On Thursday afternoon, the GPU giant reported October quarter (fiscal third quarter) revenue of $3.18 billion (up 21% annually) and non-GAAP EPS of $1.84, missing consensus analyst estimates of $3.24 billion and $1.93. GAAP EPS, benefiting from a $138 million one-time tax benefit, was $1.97, above a $1.71 consensus.
Importantly, Nvidia also guided for January quarter revenue of $2.7 billion, plus or minus 2%. That's well below a $3.4 billion consensus and implies a 7% annual revenue drop at the midpoint.
Nvidia's shares, which had already fallen sharply in October, fell 16.8% in after-hours trading to $168.45, leaving them at levels last seen in the summer of 2017. GPU archrival AMD (AMD) - Get Report fell 5.1%, and Intel (INTC) - Get Report fell 0.8%.
Here are some takeaways from Nvidia's earnings report and call.
1. Nvidia Expects Very Low Mid-Range Gaming GPU Shipments This Quarter
Three months ago, Nvidia reported a major drop-off in demand for GPUs that were specifically meant for cryptocurrency miners. Now, echoing remarks that AMD made in October about its near-term GPU sales, Nvidia says shipments of its mid-range, Pascal-architecture, gaming GPUs have been badly hurt by an inventory overhang, as mining-related demand for the products collapsed and gamer demand didn't grow fast enough to pick up the slack as graphics card prices remained elevated.
Nvidia, whose total Gaming segment revenue of $1.76 billion (up 13%) fell short of a $1.89 billion consensus, thinks this problem will take "one to two quarters" to correct. On the call, CEO Jensen Huang estimated that between Nvidia and "the other brand" (a reference to AMD), there's over 12 weeks of mid-range channel inventory to burn through, and that his company has decided not to sell any more of its GeForce GTX 1060 GPU ($249 graphics card MSRP) this quarter.
Huang did, however, add that he's "hopeful" gamer demand will improve this holiday season now that mid-range prices have stabilized, paving the way for Nvidia's shipments to rebound once channel inventory is burned off. "I guess when pricing is volatile in the channel, it probably freezes some people waiting for prices to stabilize," he said. "But now that it's at the right levels, our expectation is that the market will return to normal."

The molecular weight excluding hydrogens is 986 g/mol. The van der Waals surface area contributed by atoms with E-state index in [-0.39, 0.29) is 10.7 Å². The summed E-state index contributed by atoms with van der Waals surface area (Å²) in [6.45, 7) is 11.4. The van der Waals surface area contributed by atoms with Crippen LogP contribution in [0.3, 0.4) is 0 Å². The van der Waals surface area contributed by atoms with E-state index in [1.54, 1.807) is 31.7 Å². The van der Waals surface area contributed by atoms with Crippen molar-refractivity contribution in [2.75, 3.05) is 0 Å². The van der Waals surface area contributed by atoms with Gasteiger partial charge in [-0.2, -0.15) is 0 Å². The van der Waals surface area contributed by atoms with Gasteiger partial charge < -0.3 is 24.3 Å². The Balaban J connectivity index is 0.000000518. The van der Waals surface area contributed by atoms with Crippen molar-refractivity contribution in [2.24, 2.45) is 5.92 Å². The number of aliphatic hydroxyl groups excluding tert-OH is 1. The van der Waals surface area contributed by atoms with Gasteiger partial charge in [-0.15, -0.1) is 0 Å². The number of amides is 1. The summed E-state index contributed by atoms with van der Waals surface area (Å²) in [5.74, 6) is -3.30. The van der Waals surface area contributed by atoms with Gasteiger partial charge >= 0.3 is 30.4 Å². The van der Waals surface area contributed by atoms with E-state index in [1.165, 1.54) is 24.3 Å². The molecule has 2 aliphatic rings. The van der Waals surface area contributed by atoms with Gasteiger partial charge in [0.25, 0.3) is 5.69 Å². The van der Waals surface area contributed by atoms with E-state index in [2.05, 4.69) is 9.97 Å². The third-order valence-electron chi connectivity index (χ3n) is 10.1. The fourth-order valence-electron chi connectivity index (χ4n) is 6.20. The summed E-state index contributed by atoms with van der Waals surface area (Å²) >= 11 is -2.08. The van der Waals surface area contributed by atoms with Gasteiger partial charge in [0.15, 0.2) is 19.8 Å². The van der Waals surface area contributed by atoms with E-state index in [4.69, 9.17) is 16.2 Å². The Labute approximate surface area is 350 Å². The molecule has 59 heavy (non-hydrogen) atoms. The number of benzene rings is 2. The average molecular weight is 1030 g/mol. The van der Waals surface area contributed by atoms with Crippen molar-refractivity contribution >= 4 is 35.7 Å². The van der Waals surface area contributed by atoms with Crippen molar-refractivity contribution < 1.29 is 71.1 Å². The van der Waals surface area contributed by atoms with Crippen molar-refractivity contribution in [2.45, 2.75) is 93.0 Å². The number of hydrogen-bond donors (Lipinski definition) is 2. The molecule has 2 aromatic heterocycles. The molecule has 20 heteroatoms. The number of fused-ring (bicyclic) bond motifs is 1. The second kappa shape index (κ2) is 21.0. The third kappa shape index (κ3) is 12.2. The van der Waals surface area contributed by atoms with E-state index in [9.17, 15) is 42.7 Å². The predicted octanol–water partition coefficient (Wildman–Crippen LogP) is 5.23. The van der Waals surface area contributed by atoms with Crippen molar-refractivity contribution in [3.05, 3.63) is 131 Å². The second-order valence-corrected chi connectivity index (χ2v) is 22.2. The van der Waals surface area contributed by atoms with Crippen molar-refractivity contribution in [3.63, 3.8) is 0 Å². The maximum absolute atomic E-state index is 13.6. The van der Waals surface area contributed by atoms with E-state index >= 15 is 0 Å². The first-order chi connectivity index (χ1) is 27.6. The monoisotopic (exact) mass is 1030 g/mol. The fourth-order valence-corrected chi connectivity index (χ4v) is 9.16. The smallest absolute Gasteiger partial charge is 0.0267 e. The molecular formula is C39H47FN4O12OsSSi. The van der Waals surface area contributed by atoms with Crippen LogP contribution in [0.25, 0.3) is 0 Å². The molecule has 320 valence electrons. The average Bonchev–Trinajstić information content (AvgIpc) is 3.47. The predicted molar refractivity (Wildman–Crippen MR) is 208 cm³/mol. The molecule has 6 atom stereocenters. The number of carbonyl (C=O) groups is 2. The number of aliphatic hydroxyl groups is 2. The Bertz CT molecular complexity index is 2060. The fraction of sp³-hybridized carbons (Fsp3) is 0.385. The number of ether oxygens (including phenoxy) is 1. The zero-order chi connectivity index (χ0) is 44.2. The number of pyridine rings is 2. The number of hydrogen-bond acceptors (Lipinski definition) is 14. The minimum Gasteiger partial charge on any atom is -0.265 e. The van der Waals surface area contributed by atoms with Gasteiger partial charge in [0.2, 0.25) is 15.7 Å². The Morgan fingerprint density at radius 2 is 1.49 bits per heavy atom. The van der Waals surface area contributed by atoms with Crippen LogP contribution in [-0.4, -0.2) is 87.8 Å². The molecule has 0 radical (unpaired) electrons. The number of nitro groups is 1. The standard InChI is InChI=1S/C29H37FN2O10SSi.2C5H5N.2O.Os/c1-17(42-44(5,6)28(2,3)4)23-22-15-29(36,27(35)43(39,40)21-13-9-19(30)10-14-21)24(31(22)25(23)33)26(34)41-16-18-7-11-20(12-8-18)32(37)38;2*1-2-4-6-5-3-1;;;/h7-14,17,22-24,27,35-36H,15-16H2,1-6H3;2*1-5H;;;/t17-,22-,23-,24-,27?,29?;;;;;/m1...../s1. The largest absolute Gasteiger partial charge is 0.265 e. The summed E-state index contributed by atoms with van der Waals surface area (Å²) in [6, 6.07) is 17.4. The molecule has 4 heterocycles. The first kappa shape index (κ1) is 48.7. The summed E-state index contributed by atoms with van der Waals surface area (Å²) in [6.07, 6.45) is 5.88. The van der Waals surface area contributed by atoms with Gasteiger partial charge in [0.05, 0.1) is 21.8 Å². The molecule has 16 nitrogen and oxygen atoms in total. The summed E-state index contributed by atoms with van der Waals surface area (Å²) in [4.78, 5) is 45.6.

2. Lower Console Processor Demand Is Also Weighing
CFO Colette Kress says Nvidia expects "minimal sales" of its Tegra system-on-chips (SoCs) from the game console market this quarter due to seasonality. As it is, lower console market demand led Nvidia's total Tegra revenue, which also covers chips sold for infotainment systems and other hardware, to drop 3% annually in the October quarter to $407 million.
The lion's share of Nvidia's console-related sales are believed to stem from Nintendo's Switch console. With the Switch having launched in March 2017, it isn't surprising to see signs that demand for the console is starting to slow.
3. Nvidia Says Demand for Turing and Notebook Gaming GPUs Is Strong
While sales of its mid-range desktop gaming GPUs have tumbled, Nvidia asserts the recently-launched high-end GPUs based on its new Turing architecture are doing well.
"The ramp is going great," said Huang, while noting that Nvidia's top-of-the-line RTX 2080 Ti GPU is largely sold out at retailers. He also pointed out -- amid concerns that a current dearth of games that support Turing's real-time ray tracing abilities could impact near-term sales -- that Battlefield Vwas recently updated to support ray-tracing, and that many other games will do so soon.
Separately, Huang and Kress both indicated sales of Pascal notebook gaming GPUs, which aren't affected by the crypto overhang and have benefited from the adoption of Max-Q platform for creating thin-and-light gaming notebooks, remain strong. Notebook gaming GPU sales to China are said to have risen 50%.
4. Datacenter Sales Missed Estimates, But Still Grew Rapidly
Nvidia's Datacenter segment revenue totaled $792 million, falling short of an $821 million consensus. However, sales still rose 58% annually -- Nvidia reported strong demand for its flagship Tesla V100 server GPU -- it's used to train deep learning algorithms, as well as for other demanding high-performance computing (HPC) workloads and its V100-powered DGX servers.
Huang also sounded upbeat on the call about the Datacenter segment's expected performance in the coming quarters. He reiterated his long-held assertion that the end of Moore's Law will continue fueling greater demand for GPU acceleration within servers, and argued a slew of recently-launched offerings -- Nvidia's RAPIDS software platform for GPU-powered analytics and machine learning work, its Quadro RTX Server for photorealistic content rendering and its Turing T4 GPU for inference (the running of trained AI models against real-world content) -- significantly increase its Datacenter opportunity.
5. Nvidia Plans to Start Buying Back More Stock
Back in September, Kress suggested that Nvidia could step up its capital returns, which at the time were forecast to total a relatively modest $1.25 billion in fiscal 2019 (ends in Jan. 2019). With Nvidia's shares now well below their early-October peak, it looks like the company is now eager to do just that.
Nvidia disclosed it has added $7 billion to its stock buyback authorization, raising its total available funds to $7.94 billion. The company also said to it plans to "return an additional $3 billion to shareholders by the end of fiscal 2020," and could begin doing so this quarter.
Separately, Nvidia hiked its quarterly dividend by a penny to $0.16 per share. That still spells a modest 0.4% forward yield.
TheStreet's Eric Jhonsa previously covered Nvidia's earnings report and call through a live blog.